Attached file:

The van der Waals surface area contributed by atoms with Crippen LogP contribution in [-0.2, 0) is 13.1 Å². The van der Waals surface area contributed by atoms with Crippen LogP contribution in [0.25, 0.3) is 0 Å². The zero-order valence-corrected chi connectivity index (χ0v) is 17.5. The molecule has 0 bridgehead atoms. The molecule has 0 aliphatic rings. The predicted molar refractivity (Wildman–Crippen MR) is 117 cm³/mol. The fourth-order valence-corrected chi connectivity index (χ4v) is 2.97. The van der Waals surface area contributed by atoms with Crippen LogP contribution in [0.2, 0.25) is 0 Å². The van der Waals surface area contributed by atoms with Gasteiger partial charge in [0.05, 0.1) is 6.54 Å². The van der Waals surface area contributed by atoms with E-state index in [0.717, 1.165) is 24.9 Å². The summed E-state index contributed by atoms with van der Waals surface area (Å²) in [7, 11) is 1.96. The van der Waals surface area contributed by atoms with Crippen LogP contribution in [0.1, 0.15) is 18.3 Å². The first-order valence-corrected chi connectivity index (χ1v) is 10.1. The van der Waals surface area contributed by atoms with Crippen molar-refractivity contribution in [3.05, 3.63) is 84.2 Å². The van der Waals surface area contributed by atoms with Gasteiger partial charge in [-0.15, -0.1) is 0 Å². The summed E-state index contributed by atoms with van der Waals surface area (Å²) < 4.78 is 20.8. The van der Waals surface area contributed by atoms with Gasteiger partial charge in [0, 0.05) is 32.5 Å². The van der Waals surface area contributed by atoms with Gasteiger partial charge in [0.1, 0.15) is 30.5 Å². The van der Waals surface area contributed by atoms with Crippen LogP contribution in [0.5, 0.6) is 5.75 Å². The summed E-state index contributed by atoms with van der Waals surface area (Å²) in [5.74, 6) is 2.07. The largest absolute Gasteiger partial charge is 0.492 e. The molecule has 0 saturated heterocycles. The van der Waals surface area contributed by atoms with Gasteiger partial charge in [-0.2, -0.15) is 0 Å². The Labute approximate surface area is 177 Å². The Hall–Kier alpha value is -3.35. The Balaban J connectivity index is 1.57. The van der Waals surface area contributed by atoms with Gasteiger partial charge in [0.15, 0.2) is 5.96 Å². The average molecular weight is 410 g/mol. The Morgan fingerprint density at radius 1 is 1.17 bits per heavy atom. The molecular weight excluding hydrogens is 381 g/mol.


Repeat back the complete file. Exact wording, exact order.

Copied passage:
The van der Waals surface area contributed by atoms with Crippen LogP contribution in [-0.2, 0) is 13.1 Å². The van der Waals surface area contributed by atoms with Crippen LogP contribution in [0.25, 0.3) is 0 Å². The zero-order valence-corrected chi connectivity index (χ0v) is 17.5. The molecule has 0 bridgehead atoms. The molecule has 0 aliphatic rings. The predicted molar refractivity (Wildman–Crippen MR) is 117 cm³/mol. The fourth-order valence-corrected chi connectivity index (χ4v) is 2.97. The van der Waals surface area contributed by atoms with Crippen LogP contribution in [0.2, 0.25) is 0 Å². The van der Waals surface area contributed by atoms with Gasteiger partial charge in [0.05, 0.1) is 6.54 Å². The van der Waals surface area contributed by atoms with E-state index in [0.717, 1.165) is 24.9 Å². The summed E-state index contributed by atoms with van der Waals surface area (Å²) in [7, 11) is 1.96. The van der Waals surface area contributed by atoms with Crippen LogP contribution in [0.1, 0.15) is 18.3 Å². The first-order valence-corrected chi connectivity index (χ1v) is 10.1. The van der Waals surface area contributed by atoms with Crippen molar-refractivity contribution in [3.05, 3.63) is 84.2 Å². The van der Waals surface area contributed by atoms with Gasteiger partial charge in [-0.15, -0.1) is 0 Å². The summed E-state index contributed by atoms with van der Waals surface area (Å²) < 4.78 is 20.8. The van der Waals surface area contributed by atoms with Gasteiger partial charge in [0, 0.05) is 32.5 Å². The van der Waals surface area contributed by atoms with Gasteiger partial charge in [0.1, 0.15) is 30.5 Å². The van der Waals surface area contributed by atoms with Crippen LogP contribution in [0.5, 0.6) is 5.75 Å². The summed E-state index contributed by atoms with van der Waals surface area (Å²) in [5.74, 6) is 2.07. The largest absolute Gasteiger partial charge is 0.492 e. The molecule has 0 saturated heterocycles. The van der Waals surface area contributed by atoms with Gasteiger partial charge in [-0.2, -0.15) is 0 Å². The Labute approximate surface area is 177 Å². The Hall–Kier alpha value is -3.35. The Balaban J connectivity index is 1.57. The van der Waals surface area contributed by atoms with Gasteiger partial charge in [0.15, 0.2) is 5.96 Å². The average molecular weight is 410 g/mol. The Morgan fingerprint density at radius 1 is 1.17 bits per heavy atom. The molecular weight excluding hydrogens is 381 g/mol.